In lieu of an abstract, here is a brief excerpt of the content:

  • Middlebrow Medical Ethics
  • Martha Montello (bio)

If you travel through airports, you can’t help but notice it. Jodi Picoult’s novels are everywhere. From Charlotte to Kansas City to Los Angeles, airport bookstores are consistently stocked with three or four or more of her most recent heavy volumes of fiction. Read one and you might mutter that it seems designed for a relatively mindless flight from one coast to the other. Read several and you might agree with National Public Radio’s disparaging view that the books are “lurid tales of family strife . . . garnished heavily with medical jargon, legalese, and a punitive finger pointed at a mother.”

It’s not hard to find negative comments about Picoult’s novels. Janet Maslin, writing for the New York Times, refers to them as “tear-jerker(s) on authorial autopilot,” long-winded, perfunctory, and vapid. One blogger echoes others in declaring that reading a Picoult novel is like watching a train wreck: painful, but interesting to watch. Even so, her books are perennial bestsellers, right up there with those of Stephen King and Mary Higgins Clark. Published in more than forty languages, her last six books have sold more than five million copies in the United States alone. At age forty-two, she’s written sixteen novels, continuing a steady pace of writing one a year. Many readers opine that Picoult couldn’t have broken a sweat writing her most recent book, House Rules.

Clearly, Picoult has found a formula that works. Tragedy sparks a family drama. The chapters are narrated through separate viewpoints, each with a font change to distinguish between the different voices of characters. The characters themselves are somewhat admirable, somewhat despicable. In the end, they always suffer an alarming plot twist.

Contrived and emotionally manipulative, the stories nevertheless connect effectively with readers. Picoult’s prickly topics have been plucked right from current headlines and talk shows: transplant ethics, stem cell research, teen suicide, genetic disease, incest, euthanasia, and abandonment. Subplots meant to reverberate with the main themes of identity, regret, hope, and moral choice weave into the main narrative through intrusive flashbacks and disconnected digressions. Her books could be substantially improved by cutting half their length.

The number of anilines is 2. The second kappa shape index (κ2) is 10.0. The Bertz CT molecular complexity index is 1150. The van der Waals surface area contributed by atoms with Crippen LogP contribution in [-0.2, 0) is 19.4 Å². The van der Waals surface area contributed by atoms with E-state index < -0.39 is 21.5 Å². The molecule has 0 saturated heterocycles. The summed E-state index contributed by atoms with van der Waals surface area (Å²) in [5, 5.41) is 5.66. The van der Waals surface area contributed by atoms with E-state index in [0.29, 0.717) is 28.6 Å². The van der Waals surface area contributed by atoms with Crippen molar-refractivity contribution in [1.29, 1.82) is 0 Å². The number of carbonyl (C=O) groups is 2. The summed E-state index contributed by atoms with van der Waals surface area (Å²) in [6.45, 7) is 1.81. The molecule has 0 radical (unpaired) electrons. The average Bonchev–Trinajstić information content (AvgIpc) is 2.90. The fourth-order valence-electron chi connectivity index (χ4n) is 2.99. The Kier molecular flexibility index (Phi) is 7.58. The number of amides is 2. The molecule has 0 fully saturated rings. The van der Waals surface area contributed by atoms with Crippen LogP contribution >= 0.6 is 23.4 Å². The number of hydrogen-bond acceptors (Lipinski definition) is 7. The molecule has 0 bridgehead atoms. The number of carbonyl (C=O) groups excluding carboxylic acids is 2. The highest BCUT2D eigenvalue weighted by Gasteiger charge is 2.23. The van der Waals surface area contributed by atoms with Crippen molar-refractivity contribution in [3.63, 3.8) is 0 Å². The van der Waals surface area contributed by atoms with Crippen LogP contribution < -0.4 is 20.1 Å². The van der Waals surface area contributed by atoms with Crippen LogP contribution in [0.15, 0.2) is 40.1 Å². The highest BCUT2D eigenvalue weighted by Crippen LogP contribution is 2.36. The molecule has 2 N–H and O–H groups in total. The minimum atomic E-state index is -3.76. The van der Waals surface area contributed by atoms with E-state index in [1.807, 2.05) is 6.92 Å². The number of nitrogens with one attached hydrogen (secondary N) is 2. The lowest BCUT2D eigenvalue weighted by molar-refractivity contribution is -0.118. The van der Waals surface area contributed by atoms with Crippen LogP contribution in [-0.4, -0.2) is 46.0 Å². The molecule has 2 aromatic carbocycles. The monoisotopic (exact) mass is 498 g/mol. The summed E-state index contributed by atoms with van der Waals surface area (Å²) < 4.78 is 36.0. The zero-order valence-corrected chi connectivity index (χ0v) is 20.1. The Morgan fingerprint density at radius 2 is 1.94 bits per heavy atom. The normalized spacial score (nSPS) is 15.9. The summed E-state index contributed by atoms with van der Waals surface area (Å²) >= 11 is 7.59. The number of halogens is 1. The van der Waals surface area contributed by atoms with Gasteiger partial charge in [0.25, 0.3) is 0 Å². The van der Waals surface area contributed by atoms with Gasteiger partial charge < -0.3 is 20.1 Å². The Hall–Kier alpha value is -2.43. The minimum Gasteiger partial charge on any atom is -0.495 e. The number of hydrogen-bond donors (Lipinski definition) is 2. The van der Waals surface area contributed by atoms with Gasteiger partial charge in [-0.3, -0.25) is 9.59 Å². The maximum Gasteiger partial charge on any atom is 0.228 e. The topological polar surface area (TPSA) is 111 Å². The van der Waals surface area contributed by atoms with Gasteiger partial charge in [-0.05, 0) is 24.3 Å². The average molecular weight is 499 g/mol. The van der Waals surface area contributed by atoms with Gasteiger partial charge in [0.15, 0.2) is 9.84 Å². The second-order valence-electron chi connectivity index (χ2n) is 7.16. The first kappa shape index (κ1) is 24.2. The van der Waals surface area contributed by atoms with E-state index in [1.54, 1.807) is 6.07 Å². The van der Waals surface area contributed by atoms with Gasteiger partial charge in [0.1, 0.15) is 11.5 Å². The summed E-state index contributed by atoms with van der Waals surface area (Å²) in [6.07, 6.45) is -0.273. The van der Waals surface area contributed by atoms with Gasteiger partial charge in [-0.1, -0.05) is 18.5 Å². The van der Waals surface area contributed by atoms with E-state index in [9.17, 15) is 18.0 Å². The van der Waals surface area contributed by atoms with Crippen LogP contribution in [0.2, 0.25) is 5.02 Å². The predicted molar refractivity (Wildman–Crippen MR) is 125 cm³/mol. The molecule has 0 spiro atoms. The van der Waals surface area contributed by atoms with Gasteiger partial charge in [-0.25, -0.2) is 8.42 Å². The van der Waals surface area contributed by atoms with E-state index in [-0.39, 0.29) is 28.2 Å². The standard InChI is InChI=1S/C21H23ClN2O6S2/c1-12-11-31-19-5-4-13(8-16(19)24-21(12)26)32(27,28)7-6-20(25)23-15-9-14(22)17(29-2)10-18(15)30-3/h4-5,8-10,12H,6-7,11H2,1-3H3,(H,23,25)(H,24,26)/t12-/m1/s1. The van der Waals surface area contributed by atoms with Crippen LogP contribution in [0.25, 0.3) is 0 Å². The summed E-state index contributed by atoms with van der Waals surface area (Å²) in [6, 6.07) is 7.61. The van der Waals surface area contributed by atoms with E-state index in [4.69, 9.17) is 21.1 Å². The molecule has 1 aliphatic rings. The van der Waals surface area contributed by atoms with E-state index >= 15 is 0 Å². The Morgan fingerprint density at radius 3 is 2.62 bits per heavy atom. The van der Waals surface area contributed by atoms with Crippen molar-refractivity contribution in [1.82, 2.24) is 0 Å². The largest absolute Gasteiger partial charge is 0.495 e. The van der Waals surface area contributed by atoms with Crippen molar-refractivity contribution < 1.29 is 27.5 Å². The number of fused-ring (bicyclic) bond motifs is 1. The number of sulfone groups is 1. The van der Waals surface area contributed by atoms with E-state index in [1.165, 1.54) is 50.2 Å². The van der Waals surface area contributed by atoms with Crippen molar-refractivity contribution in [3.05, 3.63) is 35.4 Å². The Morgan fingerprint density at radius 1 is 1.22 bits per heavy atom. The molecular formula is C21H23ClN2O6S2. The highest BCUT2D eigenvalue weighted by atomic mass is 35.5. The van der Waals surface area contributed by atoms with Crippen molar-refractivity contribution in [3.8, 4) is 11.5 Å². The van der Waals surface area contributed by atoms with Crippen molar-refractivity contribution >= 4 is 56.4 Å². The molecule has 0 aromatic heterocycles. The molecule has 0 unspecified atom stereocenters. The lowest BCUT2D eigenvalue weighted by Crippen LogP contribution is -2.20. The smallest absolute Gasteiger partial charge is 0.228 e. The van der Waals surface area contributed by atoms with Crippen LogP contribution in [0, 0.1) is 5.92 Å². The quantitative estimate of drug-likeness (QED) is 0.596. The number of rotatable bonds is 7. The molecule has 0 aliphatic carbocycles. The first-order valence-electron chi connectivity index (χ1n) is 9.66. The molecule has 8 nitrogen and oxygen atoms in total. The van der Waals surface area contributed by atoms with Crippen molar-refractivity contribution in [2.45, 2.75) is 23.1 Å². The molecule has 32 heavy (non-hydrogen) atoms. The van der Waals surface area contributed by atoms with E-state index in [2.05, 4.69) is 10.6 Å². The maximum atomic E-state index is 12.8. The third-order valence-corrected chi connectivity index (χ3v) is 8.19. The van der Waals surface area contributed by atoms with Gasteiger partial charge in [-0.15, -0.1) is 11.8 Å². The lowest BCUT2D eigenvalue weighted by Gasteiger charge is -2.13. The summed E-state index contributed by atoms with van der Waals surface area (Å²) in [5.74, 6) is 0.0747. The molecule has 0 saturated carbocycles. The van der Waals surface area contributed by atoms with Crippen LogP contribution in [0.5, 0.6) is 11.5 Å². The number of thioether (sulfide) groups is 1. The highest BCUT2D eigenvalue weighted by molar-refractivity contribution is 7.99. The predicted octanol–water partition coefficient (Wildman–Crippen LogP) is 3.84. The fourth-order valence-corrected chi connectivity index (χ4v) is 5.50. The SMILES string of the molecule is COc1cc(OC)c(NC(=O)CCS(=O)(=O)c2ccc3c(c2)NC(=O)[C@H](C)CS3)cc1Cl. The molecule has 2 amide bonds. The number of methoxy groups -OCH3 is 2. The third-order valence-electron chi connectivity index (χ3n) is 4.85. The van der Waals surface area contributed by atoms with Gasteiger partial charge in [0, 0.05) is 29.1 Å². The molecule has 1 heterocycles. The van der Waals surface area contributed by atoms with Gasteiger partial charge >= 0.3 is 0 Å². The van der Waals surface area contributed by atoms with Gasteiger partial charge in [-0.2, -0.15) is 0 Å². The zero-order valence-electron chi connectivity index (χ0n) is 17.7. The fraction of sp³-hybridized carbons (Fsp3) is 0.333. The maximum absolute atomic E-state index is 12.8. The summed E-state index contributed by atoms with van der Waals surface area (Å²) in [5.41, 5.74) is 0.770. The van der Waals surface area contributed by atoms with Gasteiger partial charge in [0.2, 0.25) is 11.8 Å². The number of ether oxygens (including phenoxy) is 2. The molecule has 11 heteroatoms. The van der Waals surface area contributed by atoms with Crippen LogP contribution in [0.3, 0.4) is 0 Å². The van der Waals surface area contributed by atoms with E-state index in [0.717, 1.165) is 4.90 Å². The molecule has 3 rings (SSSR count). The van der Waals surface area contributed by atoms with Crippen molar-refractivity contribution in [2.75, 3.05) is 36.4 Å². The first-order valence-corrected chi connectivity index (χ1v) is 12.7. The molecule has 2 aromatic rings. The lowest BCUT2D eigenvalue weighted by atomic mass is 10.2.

At her best, Picoult writes about the imperiled children of flawed middle-class parents. As if it is not enough that these children are saddled with parents who both care for them deeply and fail them miserably, the children are also inevitably afflicted with a chronic or genetic disease from which they cannot be rescued. Faced with tragic choices, the mothers, in particular, unerringly make the wrong choice and create a new, worse tragedy for the child and the entire family. No single horror is sufficient. Perhaps it is no coincidence that these books sell best in airports, to people who probably worry about whether they are spending enough time with their children. Although her stories are imbued with an almost frenzied worry about children, taking care of these vulnerable victims seems to be more than ordinary parents can handle.

All that said, Picoult’s plots manage to raise philosophic questions about serious bioethical issues and moral choices. In My Sister’s Keeper, published in 2004, Anna Fitzgerald was conceived out of her parents’ desperation to have a perfect genetic match to keep alive her leukemia-afflicted sister, Kate. From infancy, Anna has donated compatible fluids and body parts to her sibling. Now thirteen, Anna resists giving up a kidney when Kate needs one. When Anna sues for medical emancipation so that she—not her mother—can make decisions about her body, the family begins to unravel. Anger, hope, and despair alternate throughout the novel’s pages. Is it right to use one child as the means to save another? What should be the limits to a parent’s rights over decisions about a child’s body?

Handle with Care, published in 2009, delivers another family in turmoil over decisions about a child’s illness. Five-year-old Willow was born with brittle bone disease, a genetic imperfection that leaves her vulnerable to hundreds of broken bones as she grows. When her mother decides to sue her obstetrician—also her best friend...


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pp. 20-21
Launched on MUSE
Open Access
Archive Status
Archived 2012
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